In the early days of building a startup, the cap table shouldn’t take much of a founder’s attention. It needs to be accurate when it matters, but there are few moments when it matters early on. Because of an early-stage startup’s relatively simple ownership structure, many founders choose to manage the cap table on their own instead of paying for a SaaS subscription—or a lawyer—to maintain it.
Contracts are the mechanism by which people (and companies) create a legally valid or enforceable agreement between themselves. Most people encounter them regularly as adults—for example, when signing an offer letter for a new job—but relatively few people ever find a need to create one from scratch.
In our recent webinar When, Why, & How to Incorporate Your High-Growth Startup, Dan DeWolf of Mintz Levin and I discussed a number of topics related to incorporation, many of which we’ve touched on previously on this blog or in my book, The Startup Checklist: 25 Steps to a Scalable, High-Growth Business.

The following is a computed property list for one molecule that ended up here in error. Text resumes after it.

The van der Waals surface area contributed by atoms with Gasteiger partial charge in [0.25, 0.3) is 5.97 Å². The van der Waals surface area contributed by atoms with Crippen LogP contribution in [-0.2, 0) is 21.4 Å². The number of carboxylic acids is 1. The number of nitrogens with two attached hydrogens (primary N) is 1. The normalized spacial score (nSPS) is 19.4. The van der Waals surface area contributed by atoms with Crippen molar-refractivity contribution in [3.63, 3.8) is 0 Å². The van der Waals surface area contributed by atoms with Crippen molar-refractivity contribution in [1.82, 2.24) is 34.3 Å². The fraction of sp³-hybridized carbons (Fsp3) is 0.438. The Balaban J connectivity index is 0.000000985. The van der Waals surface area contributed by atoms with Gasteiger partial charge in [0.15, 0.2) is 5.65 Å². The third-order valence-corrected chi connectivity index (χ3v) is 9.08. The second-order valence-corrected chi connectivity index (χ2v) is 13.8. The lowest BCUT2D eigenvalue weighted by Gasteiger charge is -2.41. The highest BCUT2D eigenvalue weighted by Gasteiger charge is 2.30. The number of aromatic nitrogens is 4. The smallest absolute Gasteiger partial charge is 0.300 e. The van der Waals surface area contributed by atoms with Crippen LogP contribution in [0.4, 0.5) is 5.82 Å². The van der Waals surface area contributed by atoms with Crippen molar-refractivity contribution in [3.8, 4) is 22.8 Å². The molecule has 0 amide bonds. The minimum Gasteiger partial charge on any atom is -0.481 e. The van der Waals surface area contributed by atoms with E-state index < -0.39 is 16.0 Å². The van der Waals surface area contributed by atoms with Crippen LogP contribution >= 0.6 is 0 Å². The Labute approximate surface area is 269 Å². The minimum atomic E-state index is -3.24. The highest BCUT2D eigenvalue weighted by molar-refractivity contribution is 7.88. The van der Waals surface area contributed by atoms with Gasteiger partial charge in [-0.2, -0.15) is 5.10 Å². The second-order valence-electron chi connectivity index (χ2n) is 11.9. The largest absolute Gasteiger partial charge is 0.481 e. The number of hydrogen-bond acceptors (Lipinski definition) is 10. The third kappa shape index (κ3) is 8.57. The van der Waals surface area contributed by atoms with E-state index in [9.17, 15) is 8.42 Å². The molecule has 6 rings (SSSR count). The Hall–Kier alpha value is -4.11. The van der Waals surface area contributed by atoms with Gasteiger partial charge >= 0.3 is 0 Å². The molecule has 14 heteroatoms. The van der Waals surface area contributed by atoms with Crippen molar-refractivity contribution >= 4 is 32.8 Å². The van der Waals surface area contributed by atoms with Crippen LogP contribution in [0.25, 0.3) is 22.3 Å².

In a startup’s early days, many founders struggle with deciding how and when to make their business activities “legitimate”—especially when they are still trying to decide whether or not to fully commit to the project as a new business. While some hesitation is understandable, putting off the process of separating your business’s finances from your own can create unnecessary complications down the road. Keeping busines...
When you create, design, or invent things, the rules of intellectual property (IP) determine who owns your creations, whether or not you can prevent other people from copying them, and whether or not you yourself can use them freely. If you are starting a company, you should know enough about IP to make intelligent decisions about your business to add value and reduce risk.